racer's comment makes sense. Instead of Boeing and the safety boards sitting on their proverbial thumbs, this crash hopefully kicks them into a faster gear!

[This poster has been suspended.]

michael burke 2
The "contradictory evidence" you spew is more likely about excessive speed at low altitude. Overspeed will cause aircraft vibrations, which promptly put the aircraft structural integrity at stake.
Smoke and debris is nothing new when it comes to aircraft nose-diving into the ground.
rapidwolve 3
WTH has racer's comment got to do about your stupid comment...like racer said, and I am sure many mnay others are in agreement with, hopefully this makes Boeing AND other safety boards get off their asses and get to the bottom of this quickly.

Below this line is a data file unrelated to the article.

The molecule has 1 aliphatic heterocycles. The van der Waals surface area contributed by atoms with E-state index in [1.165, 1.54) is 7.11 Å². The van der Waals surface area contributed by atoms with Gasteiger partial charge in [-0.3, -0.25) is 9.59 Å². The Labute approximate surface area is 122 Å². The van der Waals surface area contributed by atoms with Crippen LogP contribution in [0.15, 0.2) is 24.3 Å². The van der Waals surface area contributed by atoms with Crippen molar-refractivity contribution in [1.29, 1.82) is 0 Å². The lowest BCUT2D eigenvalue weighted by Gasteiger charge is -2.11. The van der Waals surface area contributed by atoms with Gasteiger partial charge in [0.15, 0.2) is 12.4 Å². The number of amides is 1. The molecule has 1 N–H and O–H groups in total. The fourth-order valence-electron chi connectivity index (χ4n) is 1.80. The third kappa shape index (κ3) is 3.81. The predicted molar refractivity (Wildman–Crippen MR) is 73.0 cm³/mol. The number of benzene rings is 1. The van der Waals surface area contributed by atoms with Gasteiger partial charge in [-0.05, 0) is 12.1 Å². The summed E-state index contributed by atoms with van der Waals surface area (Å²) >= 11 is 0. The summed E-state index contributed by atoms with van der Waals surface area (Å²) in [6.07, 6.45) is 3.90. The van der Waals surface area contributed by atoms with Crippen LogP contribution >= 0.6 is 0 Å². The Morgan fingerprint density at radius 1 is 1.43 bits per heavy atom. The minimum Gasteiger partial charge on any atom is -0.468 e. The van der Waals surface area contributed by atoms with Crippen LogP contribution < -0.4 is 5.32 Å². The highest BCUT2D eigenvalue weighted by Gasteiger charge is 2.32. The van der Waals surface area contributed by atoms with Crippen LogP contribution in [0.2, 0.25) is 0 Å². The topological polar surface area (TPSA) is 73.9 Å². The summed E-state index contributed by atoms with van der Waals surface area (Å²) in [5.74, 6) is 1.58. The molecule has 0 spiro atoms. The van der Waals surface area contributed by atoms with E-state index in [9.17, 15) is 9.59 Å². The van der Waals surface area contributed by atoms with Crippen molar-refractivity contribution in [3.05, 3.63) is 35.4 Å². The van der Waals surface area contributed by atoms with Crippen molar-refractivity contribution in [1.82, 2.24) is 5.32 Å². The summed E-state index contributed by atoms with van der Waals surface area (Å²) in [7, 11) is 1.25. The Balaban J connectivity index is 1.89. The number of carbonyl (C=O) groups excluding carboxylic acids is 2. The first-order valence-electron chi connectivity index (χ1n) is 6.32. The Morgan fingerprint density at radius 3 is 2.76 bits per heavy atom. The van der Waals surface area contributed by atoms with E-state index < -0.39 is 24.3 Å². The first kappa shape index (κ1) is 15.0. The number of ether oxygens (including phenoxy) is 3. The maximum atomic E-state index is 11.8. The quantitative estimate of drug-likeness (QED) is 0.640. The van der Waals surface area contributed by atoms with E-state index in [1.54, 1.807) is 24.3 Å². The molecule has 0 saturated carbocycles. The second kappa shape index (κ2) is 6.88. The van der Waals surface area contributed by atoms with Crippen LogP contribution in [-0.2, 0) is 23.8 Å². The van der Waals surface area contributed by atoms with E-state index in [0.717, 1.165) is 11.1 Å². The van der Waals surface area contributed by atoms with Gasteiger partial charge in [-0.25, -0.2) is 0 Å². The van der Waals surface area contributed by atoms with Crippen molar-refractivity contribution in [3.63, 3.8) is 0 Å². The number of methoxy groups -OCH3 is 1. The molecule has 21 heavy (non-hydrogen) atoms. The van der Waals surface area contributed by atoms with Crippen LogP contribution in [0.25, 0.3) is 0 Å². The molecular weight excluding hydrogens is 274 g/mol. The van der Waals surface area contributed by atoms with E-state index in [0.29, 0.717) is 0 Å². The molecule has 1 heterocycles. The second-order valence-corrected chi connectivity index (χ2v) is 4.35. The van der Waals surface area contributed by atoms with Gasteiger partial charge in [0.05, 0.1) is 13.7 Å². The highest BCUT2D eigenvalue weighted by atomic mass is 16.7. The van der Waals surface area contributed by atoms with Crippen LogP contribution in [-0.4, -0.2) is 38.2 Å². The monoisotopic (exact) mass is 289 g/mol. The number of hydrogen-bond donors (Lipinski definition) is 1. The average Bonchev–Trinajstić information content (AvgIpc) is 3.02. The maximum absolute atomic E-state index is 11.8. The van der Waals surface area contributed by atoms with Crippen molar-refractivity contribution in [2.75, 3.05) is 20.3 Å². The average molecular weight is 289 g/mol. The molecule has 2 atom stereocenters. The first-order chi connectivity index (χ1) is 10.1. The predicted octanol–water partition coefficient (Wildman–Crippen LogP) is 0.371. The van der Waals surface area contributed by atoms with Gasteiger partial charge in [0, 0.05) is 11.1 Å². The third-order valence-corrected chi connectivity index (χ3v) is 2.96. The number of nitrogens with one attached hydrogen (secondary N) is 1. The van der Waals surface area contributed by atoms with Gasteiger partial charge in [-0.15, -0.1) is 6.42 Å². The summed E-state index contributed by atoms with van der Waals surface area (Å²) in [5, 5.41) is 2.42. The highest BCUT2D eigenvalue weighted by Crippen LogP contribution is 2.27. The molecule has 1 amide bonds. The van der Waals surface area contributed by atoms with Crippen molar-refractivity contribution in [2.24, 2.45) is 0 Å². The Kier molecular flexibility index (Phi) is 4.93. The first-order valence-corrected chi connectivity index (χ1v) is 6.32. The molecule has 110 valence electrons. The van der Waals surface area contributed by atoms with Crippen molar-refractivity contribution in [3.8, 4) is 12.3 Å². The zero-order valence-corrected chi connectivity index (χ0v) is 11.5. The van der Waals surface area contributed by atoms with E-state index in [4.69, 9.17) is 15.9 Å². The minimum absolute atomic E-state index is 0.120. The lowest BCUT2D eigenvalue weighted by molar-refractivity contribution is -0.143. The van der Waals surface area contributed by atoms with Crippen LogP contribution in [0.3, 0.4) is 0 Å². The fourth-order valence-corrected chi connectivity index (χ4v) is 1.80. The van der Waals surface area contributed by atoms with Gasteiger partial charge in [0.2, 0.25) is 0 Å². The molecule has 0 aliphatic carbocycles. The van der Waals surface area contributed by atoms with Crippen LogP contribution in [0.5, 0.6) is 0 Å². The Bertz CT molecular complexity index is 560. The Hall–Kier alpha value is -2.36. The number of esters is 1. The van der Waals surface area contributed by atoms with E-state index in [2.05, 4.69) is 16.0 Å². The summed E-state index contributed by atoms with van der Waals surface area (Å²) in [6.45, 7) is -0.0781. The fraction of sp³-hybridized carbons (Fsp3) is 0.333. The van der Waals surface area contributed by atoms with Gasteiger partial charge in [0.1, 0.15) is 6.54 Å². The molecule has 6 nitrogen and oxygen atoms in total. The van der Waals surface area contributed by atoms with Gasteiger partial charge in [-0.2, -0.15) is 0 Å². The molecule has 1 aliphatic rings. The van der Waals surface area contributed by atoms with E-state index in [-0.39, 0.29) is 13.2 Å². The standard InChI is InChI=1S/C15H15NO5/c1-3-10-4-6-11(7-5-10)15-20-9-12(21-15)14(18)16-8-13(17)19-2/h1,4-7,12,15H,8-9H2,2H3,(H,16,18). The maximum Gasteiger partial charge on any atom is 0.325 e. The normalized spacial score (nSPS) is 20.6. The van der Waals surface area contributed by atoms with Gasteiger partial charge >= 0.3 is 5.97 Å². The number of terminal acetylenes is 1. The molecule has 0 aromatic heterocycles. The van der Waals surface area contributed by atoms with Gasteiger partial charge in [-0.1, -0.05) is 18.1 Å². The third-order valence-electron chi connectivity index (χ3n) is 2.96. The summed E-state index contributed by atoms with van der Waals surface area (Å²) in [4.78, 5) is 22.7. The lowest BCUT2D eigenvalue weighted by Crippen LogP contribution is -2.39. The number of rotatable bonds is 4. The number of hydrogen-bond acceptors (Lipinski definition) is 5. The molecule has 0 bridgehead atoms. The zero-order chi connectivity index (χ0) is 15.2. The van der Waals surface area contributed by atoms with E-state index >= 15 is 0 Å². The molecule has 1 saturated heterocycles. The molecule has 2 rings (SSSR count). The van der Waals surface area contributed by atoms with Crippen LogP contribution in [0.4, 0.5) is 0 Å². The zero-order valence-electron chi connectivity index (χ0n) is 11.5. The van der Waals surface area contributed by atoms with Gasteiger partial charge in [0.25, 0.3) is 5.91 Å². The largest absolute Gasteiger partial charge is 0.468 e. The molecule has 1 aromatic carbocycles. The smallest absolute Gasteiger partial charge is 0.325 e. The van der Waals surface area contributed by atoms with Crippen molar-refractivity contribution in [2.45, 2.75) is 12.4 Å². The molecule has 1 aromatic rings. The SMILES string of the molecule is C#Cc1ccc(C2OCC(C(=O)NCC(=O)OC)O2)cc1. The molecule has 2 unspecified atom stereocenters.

As far as contradictory evidence, all I see so far is hear-say evidence. No one knows for sure there was a fire BUT if Boeing AQND other safety boards get going, we will know SOONER rather than LATER!

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rapidwolve 0
I and racer never indicated manufacture not involved..just slow as molasses in a frozen January.
And yes folks are babbling about MCAS with little to no knowledge of it...INCLUDING the airlines...AND NOW BOEING brings out this "According to Boeing, the enhancements include updates to “the MCAS flight control law, pilot displays, operation manuals and crew training. The enhanced flight control law incorporates angle of attack (AOA) inputs, limits stabilizer trim commands in response to an erroneous angle of attack reading and provides a limit to the stabilizer command in order to retain elevator authority.”

[This poster has been suspended.]

rapidwolve 3